I hope I wasn't the only one who thought they wouldn't have to go to work this morning because of the scheduled Rapture, but here we all are, at our ritual stations, drinking coffee and scanning the Internet and papers for clues about why we continue to arise each day, shrug off the sleep and commence toward a day of being productive. And self-supporting. So what would it be like to wander the streets after all the good and righteous people have been raptured and taken to the righteous side of God's throne? This strays into Rod Serling territory; in Twilight Zone the episode titled "Time Enough At Last" episode I found an especially pleasing, actor Burgess Meredith played a cranky, near-sighted misanthrope who would like nothing better than to have everyone on earth vanish as if into dust, so he can be left alone to read his stacks of beloved books. A bank employee, the diminutive grump, steals away into an unattended vault and, for reasons I can't recall right now, is rendered unconscious.
When he comes to, he is alone, the people of the city have disappeared, there is only him and the empty streets of what we presume to be New York City, no crying children, no loud teenagers, jackhammers, telephones, car horns, miserable bosses, whiny customers, it's just him and the unscathed material things of the city. The character is, of course, overjoyed, as he had no use for people anyway and wanted only to eat and sleep and read his precious books. He was, at face value, an unsympathetic goon, for what is the point of reading books if not to find some metaphorical context of yourself in the world full of other people. More simply, what is the point of reading if it doesn't occur to you that what you've just read would be a more pleasurable experience by talking to others about it? The bookish troll played supremely well by Meredith, though, has no such inclination, his readings are only bricks in the wall he has constructed around the scant remains of his humanity; he wanders around the empty city, he finds a library, and we finally see him on the disheveled library steps with the tomes he has stacked high because now he has "all the time in the world" to read without the annoying habits of people.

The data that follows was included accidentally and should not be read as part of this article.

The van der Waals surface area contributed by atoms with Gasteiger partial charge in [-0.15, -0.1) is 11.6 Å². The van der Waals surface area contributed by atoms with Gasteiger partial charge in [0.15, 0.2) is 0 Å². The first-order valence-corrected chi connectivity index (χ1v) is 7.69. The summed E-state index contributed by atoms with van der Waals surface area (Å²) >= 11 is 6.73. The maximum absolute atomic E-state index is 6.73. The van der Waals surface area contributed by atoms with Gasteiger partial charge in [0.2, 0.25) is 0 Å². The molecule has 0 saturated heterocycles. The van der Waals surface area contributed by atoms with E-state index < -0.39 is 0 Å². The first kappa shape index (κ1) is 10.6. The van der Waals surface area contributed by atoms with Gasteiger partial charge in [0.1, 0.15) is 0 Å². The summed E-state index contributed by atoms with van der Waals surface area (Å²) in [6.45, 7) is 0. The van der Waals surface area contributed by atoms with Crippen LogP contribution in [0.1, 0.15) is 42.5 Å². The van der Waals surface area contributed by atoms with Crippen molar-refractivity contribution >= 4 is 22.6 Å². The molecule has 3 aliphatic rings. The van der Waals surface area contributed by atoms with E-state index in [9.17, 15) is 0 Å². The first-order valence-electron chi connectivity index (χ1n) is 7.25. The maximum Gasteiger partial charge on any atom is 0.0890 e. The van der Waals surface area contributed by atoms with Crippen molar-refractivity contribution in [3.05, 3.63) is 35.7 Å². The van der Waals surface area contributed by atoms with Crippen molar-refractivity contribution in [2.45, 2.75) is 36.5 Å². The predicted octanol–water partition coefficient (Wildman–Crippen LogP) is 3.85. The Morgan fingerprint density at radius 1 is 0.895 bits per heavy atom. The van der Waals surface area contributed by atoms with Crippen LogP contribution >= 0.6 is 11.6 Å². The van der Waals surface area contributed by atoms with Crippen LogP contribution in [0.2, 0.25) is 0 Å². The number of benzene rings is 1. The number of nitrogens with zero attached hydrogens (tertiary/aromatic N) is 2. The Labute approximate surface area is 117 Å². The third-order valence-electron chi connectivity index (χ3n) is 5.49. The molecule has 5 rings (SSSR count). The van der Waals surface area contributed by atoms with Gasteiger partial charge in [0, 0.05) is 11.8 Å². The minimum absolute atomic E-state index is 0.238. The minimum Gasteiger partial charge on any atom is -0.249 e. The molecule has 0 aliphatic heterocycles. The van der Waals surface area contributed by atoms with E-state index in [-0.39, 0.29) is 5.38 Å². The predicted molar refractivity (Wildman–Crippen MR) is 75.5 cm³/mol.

Tired from his gathering and stacking of books, he sits down, he takes off his thick -lensed glasses and rests them precariously on one of his stacks so he may rub his sore eyes. The glasses, in turn, slip off the stack and onto the cement steps, where they shatter and otherwise slip from his grasp. The curmudgeon is finally viewed, as the camera pulls back, feeling about the steps amid his assumed bounty of books, looking for his glasses., doomed to a severely blurred world where there is no one to help him.
Sartre's play "No Exit" contains the famous line "Hell is other people". Presented with the light irony of Serling's scenario, I would venture that there's no greater hell than being a man who is fervidly creating the engine of his own permanent unhappiness. Can any of us imagine having a grandly tragic tale to tell but without one receptive ear to tell it to? Hell is a dead microphone in an empty theater. I will finish my coffee, turn off my computer and go to work, somewhat relieved that the Rapture has at last been delayed. It is of critical importance that I discuss all the unimportant things I've done and said in the last 24 hours with friends and associates who, as well, have their items of trivial yet utterly crucial things to discuss over coffee, a cigarette, a burrito during a lunch break.